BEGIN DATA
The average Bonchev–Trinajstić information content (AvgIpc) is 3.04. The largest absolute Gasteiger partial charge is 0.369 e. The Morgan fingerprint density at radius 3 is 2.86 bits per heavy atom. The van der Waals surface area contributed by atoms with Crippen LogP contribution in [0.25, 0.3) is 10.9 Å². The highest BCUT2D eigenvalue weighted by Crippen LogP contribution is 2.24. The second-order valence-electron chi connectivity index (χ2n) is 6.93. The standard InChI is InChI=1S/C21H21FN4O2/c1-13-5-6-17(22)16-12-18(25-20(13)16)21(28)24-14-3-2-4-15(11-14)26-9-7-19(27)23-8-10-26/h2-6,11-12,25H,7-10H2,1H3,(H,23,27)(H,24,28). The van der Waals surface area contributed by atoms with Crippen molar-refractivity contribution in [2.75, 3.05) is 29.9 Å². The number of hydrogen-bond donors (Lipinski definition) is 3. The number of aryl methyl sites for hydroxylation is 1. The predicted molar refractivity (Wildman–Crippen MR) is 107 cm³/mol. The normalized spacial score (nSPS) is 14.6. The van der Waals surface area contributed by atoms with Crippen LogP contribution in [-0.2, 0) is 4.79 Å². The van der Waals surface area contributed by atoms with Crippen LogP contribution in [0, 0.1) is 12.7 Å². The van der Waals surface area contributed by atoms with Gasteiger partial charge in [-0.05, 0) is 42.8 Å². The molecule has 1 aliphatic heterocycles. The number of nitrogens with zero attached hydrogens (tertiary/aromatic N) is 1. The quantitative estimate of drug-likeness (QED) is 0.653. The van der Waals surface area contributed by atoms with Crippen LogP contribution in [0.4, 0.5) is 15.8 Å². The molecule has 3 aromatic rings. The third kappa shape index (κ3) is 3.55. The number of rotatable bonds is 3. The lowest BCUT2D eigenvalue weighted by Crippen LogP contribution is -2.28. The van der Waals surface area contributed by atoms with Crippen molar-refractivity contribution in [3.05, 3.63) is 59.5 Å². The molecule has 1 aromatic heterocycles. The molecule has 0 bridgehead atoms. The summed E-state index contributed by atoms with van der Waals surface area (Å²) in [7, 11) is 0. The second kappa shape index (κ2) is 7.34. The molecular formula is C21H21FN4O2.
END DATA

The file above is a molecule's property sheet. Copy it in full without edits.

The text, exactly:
The average Bonchev–Trinajstić information content (AvgIpc) is 3.04. The largest absolute Gasteiger partial charge is 0.369 e. The Morgan fingerprint density at radius 3 is 2.86 bits per heavy atom. The van der Waals surface area contributed by atoms with Crippen LogP contribution in [0.25, 0.3) is 10.9 Å². The highest BCUT2D eigenvalue weighted by Crippen LogP contribution is 2.24. The second-order valence-electron chi connectivity index (χ2n) is 6.93. The standard InChI is InChI=1S/C21H21FN4O2/c1-13-5-6-17(22)16-12-18(25-20(13)16)21(28)24-14-3-2-4-15(11-14)26-9-7-19(27)23-8-10-26/h2-6,11-12,25H,7-10H2,1H3,(H,23,27)(H,24,28). The van der Waals surface area contributed by atoms with Crippen molar-refractivity contribution in [2.75, 3.05) is 29.9 Å². The number of hydrogen-bond donors (Lipinski definition) is 3. The number of aryl methyl sites for hydroxylation is 1. The predicted molar refractivity (Wildman–Crippen MR) is 107 cm³/mol. The normalized spacial score (nSPS) is 14.6. The van der Waals surface area contributed by atoms with Crippen LogP contribution in [-0.2, 0) is 4.79 Å². The van der Waals surface area contributed by atoms with Crippen LogP contribution in [0, 0.1) is 12.7 Å². The van der Waals surface area contributed by atoms with Gasteiger partial charge in [-0.05, 0) is 42.8 Å². The molecule has 1 aliphatic heterocycles. The number of nitrogens with zero attached hydrogens (tertiary/aromatic N) is 1. The quantitative estimate of drug-likeness (QED) is 0.653. The van der Waals surface area contributed by atoms with Crippen LogP contribution in [0.4, 0.5) is 15.8 Å². The molecule has 3 aromatic rings. The third kappa shape index (κ3) is 3.55. The number of rotatable bonds is 3. The lowest BCUT2D eigenvalue weighted by Crippen LogP contribution is -2.28. The van der Waals surface area contributed by atoms with Crippen molar-refractivity contribution in [3.05, 3.63) is 59.5 Å². The molecule has 1 aromatic heterocycles. The molecule has 0 bridgehead atoms. The summed E-state index contributed by atoms with van der Waals surface area (Å²) in [7, 11) is 0. The second kappa shape index (κ2) is 7.34. The molecular formula is C21H21FN4O2.